AUGUSTA, Ga. (WJBF) – Augusta strip clubs will now have to make a choice: stay open and don’t serve alcohol or stop the adult entertainment to carry an alcohol license.
The ruling by Federal Judge Randy Hall lifts an injunction ordered 2 years ago as the City of Augusta battled it out with the Discoteque and family of the late Whitey Lester.
The clubs took the city to court saying its ordinance restricts the clubs Freedom of Speech and is too vague.
In the summary judgement Judge Hall says the city’s ordinance is not unconstitutional if it is focusing on the health and safety of the surrounding area “due to the secondary impacts of strip clubs in the area such as increased crime, and lower property values.”
NewsChannel 6’s George Eskola spoke with some of the county commissioners.
“We have ordinances and codes for a purpose I think in this case I think we have to make sure they were following those,” said Commissioner Jordan Johnson.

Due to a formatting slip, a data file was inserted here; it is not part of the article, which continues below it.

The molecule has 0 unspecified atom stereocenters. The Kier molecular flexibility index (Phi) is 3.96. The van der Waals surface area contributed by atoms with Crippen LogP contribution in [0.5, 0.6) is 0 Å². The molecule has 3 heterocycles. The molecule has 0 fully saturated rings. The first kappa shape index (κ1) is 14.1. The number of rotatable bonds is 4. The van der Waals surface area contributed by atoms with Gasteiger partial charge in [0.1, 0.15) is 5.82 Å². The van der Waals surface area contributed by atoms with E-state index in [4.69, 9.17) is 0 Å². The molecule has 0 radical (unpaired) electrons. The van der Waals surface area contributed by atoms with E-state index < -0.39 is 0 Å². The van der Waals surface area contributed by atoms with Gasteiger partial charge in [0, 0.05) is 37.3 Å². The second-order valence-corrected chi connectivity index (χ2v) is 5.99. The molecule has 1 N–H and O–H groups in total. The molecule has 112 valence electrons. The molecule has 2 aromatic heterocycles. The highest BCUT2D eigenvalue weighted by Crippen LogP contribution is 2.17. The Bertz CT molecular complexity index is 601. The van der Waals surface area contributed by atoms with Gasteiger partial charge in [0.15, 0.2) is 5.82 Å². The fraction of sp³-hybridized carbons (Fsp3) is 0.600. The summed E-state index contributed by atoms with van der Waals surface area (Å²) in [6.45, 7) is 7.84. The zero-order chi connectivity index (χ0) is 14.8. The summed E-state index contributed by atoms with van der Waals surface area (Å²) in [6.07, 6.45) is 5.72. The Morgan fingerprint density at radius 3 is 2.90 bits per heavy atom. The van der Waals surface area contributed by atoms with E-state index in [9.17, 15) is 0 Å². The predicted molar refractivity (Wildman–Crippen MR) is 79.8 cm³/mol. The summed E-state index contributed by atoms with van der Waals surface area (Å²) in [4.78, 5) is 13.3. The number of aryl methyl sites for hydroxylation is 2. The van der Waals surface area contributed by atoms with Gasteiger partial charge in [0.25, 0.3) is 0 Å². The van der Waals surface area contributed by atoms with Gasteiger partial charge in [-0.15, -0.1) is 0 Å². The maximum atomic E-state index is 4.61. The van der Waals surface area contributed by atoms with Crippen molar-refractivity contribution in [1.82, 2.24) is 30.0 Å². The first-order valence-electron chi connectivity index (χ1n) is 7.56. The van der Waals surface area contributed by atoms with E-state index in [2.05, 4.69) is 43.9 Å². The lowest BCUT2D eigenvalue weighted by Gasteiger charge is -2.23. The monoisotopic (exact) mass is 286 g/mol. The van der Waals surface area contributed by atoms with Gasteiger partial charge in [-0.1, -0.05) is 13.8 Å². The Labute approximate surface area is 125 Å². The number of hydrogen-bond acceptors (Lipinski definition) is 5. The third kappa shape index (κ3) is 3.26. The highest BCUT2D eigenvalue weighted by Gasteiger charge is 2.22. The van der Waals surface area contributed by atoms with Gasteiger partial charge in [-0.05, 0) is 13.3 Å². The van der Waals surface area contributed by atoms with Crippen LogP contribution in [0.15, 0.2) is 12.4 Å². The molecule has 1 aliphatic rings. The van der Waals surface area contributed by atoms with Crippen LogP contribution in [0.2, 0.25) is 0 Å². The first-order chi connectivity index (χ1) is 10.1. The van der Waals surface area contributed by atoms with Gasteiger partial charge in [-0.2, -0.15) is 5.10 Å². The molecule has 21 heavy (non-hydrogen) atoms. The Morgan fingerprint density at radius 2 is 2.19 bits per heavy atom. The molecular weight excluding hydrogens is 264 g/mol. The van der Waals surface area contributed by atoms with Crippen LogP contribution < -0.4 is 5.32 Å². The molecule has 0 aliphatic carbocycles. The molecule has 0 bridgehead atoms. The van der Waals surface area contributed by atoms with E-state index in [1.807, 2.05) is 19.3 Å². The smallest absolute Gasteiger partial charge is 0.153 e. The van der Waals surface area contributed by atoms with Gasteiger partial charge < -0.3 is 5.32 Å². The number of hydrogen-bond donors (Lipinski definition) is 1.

City code says adult entertainment licenses can’t be transferred following the death or an owner. This happened at the clubs downtown, they sued but the Federal Court ruled in Augusta’s favor.
“Right now, our posture we pretty much need to shut them down, we’re going to put something in place today and we’re going to be moving in that direction,” said Mayor Pro-Tem Bobby Williams.
The clubs have been a part of downtown for decades but after the court’s decision they are now operating in violation of city code.
“The court has spoken and therefore we just follow the instructions of the court hate to lose the business from downtown,” said Commissioner Dennis Williams.
“It’s been down there for 50 plus years I don’t visit those places I don’t know that much about it I would say do what the court,” said Commissioner Catherine Smith McKnight.
Under the courts’ order the clubs can still operate as a regular bar but the exotic entertainment will have to take off. Under city regulations adult entertainment clubs are only allowed in areas zoned industrial, not downtown.
The clubs have the right to appeal the court’s decision.